TACRED Revisited: A Thorough Evaluation of the TACRED Relation Extraction Task

ACL, pp. 1558-1569, 2020.

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The question we ask in this work is: Is there still room for improvement, and can we identify the underlying factors that contribute to this error rate? We analyse this question from two separate viewpoints: to what extent does the quality of crowd based annotations contribute to...

Abstract:

TACRED (Zhang et al., 2017) is one of the largest, most widely used crowdsourced datasets in Relation Extraction (RE). But, even with recent advances in unsupervised pre-training and knowledge enhanced neural RE, models still show a high error rate. In this paper, we investigate the questions: Have we reached a performance ceiling or is...More
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Introduction
  • Relation Extraction (RE) is the task of extracting relationships between concepts and entities from text, where relations correspond to semantic categories such as per:spouse, org:founded by or org:subsidiaries (Figure 1).
  • The methods best performing on the dataset use some form of pre-training to improve RE performance: finetuning pre-trained language representations (Alt et al, 2019; Shi and Lin, 2019; Joshi et al, 2019) or integrating external knowledge during pre-training, e.g. via joint language modelling and linking on entity-linked text (Zhang et al, 2019; Peters et al, 2019; Baldini Soares et al, 2019); with the last two methods achieving a state-of-the-art performance of 71.5 F1
  • While this performance is impressive, the error rate of almost 30% is still high.
  • The question the authors ask in this work is: Is there still room for improvement, and can the authors identify the underlying factors that contribute to this error rate? The authors analyse this question from two separate viewpoints: (1) to what extent does the quality of crowd based annotations contribute to the error rate, and (2) what can be attributed to dataset and models? Answers to these questions can provide insights for improving crowdsourced annotation in RE, and suggest directions for future research
Highlights
  • Relation Extraction (RE) is the task of extracting relationships between concepts and entities from text, where relations correspond to semantic categories such as per:spouse, org:founded by or org:subsidiaries (Figure 1)
  • The methods best performing on the dataset use some form of pre-training to improve Relation Extraction performance: finetuning pre-trained language representations (Alt et al, 2019; Shi and Lin, 2019; Joshi et al, 2019) or integrating external knowledge during pre-training, e.g. via joint language modelling and linking on entity-linked text (Zhang et al, 2019; Peters et al, 2019; Baldini Soares et al, 2019); with the last two methods achieving a state-of-the-art performance of 71.5 F1
  • The question we ask in this work is: Is there still room for improvement, and can we identify the underlying factors that contribute to this error rate? We analyse this question from two separate viewpoints: (1) to what extent does the quality of crowd based annotations contribute to the error rate, and (2) what can be attributed to dataset and models? Answers to these questions can provide insights for improving crowdsourced annotation in Relation Extraction, and suggest directions for future research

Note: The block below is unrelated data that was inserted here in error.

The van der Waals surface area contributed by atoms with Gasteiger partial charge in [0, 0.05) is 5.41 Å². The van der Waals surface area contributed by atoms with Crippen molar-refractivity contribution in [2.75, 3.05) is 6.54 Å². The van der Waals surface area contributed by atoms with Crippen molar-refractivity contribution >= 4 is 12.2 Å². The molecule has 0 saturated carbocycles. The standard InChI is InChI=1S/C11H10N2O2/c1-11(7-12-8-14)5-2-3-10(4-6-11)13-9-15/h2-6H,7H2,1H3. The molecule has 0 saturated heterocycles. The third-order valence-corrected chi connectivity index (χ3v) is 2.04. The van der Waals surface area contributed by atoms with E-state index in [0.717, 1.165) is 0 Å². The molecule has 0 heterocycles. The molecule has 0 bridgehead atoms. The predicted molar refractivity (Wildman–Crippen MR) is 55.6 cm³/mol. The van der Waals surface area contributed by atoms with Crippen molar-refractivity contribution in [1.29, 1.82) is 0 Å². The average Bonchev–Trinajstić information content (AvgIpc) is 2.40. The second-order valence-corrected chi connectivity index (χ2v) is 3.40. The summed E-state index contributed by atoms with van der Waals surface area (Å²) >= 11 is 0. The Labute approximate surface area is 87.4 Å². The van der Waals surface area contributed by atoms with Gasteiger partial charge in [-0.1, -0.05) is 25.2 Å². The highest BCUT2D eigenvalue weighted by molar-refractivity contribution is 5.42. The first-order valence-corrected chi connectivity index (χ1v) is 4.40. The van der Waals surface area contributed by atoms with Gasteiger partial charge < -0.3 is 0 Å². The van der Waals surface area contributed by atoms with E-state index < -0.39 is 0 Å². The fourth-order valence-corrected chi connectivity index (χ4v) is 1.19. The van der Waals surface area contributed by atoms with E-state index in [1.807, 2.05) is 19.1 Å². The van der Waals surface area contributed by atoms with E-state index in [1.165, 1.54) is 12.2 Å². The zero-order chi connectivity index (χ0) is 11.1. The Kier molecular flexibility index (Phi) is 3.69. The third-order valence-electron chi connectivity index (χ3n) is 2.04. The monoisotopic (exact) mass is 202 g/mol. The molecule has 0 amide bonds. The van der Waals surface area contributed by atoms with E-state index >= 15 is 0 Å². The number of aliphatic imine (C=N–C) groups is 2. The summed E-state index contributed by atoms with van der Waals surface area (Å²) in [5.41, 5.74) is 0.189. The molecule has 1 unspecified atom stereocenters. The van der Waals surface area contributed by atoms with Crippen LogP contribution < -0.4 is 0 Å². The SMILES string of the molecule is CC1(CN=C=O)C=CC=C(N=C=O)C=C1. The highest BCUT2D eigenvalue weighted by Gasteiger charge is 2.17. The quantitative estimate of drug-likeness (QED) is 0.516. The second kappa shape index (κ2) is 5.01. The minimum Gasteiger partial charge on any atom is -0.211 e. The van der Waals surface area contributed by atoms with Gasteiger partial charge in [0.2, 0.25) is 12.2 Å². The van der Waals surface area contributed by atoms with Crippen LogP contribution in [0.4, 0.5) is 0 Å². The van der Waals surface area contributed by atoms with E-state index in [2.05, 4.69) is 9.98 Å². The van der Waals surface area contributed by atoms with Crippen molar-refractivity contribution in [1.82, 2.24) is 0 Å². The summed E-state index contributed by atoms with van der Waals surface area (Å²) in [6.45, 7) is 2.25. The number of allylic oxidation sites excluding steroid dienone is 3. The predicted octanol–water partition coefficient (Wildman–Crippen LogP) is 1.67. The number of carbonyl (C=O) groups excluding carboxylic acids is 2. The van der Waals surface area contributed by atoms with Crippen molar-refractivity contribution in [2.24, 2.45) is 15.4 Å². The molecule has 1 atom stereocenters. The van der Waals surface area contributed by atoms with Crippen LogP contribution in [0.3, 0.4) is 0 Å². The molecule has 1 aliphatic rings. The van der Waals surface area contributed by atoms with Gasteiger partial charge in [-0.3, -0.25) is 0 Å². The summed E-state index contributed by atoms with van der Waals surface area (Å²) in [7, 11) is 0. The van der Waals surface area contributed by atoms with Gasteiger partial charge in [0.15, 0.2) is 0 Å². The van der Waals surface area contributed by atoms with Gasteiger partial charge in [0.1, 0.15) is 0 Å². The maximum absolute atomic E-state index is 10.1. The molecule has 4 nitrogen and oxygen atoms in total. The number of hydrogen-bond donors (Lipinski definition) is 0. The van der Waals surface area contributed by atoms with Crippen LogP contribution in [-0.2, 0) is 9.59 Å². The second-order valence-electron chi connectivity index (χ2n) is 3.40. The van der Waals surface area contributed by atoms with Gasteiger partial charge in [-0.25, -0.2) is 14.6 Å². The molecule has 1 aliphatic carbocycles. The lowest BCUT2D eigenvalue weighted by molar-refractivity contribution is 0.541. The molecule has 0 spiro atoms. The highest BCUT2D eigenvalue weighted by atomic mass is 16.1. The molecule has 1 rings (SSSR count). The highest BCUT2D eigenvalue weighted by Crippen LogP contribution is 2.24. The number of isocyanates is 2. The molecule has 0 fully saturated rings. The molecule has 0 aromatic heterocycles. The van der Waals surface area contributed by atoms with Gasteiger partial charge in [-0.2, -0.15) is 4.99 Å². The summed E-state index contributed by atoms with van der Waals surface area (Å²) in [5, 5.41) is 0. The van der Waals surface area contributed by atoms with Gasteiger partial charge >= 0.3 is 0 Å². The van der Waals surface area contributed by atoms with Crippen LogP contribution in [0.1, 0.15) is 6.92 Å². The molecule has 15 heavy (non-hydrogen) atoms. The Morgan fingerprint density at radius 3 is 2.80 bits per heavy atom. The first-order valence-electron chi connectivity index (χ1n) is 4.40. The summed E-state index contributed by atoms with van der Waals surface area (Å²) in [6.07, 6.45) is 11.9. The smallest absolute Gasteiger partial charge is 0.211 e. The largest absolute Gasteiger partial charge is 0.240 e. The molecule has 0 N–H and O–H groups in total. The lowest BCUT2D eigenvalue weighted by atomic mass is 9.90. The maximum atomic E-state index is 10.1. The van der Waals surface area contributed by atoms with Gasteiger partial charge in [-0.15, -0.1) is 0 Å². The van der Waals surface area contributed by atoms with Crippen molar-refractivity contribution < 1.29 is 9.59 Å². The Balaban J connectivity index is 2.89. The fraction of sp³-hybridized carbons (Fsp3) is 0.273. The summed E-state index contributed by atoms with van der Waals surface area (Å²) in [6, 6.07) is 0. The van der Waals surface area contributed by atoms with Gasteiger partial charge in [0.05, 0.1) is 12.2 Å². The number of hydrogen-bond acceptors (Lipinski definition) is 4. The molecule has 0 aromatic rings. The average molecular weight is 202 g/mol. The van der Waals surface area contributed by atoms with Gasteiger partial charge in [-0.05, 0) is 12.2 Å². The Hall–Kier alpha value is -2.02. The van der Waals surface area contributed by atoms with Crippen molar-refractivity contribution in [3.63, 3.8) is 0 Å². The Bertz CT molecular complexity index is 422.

• Even though our selection strategy was biased towards examples challenging for models, the large proportion of changed labels suggests that these examples were difficult to label for crowd workers as well
  • To improve the evaluation accuracy and reliability of future Relation Extraction methods, we provide a revised, extensively relabeled TACRED
  • We find that label errors account for 8% absolute F1 test error, and that more than 50% of the examples need to be relabeled
  • We showed that models adopt heuristics when entities are unmasked and proposed that evaluation metrics should consider an instance’s difficulty
Results
  • The authors find that label errors account for 8% absolute F1 test error, and that more than 50% of the examples need to be relabeled.
  • The average model F1 score rises to 70.1%, a major improvement of 8% over the 62.1% average F1 on the original test split, corresponding to a 21.1% error reduction.
  • KnowBERT has the second highest score of 58.7, 3% less than SpanBERT
Conclusion
  • The low quality of crowd-generated labels in the Challenging group may be due to their complexity, or due to other reasons, such as lack of detailed annotation guidelines, lack of training, etc
  • It suggests that, at least for Dev and Test splits, crowdsourcing, even with crowd worker quality checks as used by Zhang et al (2017), may not be sufficient to produce high quality evaluation data.
  • The authors showed that models adopt heuristics when entities are unmasked and proposed that evaluation metrics should consider an instance’s difficulty
Summary
  • Introduction:

    Relation Extraction (RE) is the task of extracting relationships between concepts and entities from text, where relations correspond to semantic categories such as per:spouse, org:founded by or org:subsidiaries (Figure 1).
  • The methods best performing on the dataset use some form of pre-training to improve RE performance: finetuning pre-trained language representations (Alt et al, 2019; Shi and Lin, 2019; Joshi et al, 2019) or integrating external knowledge during pre-training, e.g. via joint language modelling and linking on entity-linked text (Zhang et al, 2019; Peters et al, 2019; Baldini Soares et al, 2019); with the last two methods achieving a state-of-the-art performance of 71.5 F1
  • While this performance is impressive, the error rate of almost 30% is still high.
  • The question the authors ask in this work is: Is there still room for improvement, and can the authors identify the underlying factors that contribute to this error rate? The authors analyse this question from two separate viewpoints: (1) to what extent does the quality of crowd based annotations contribute to the error rate, and (2) what can be attributed to dataset and models? Answers to these questions can provide insights for improving crowdsourced annotation in RE, and suggest directions for future research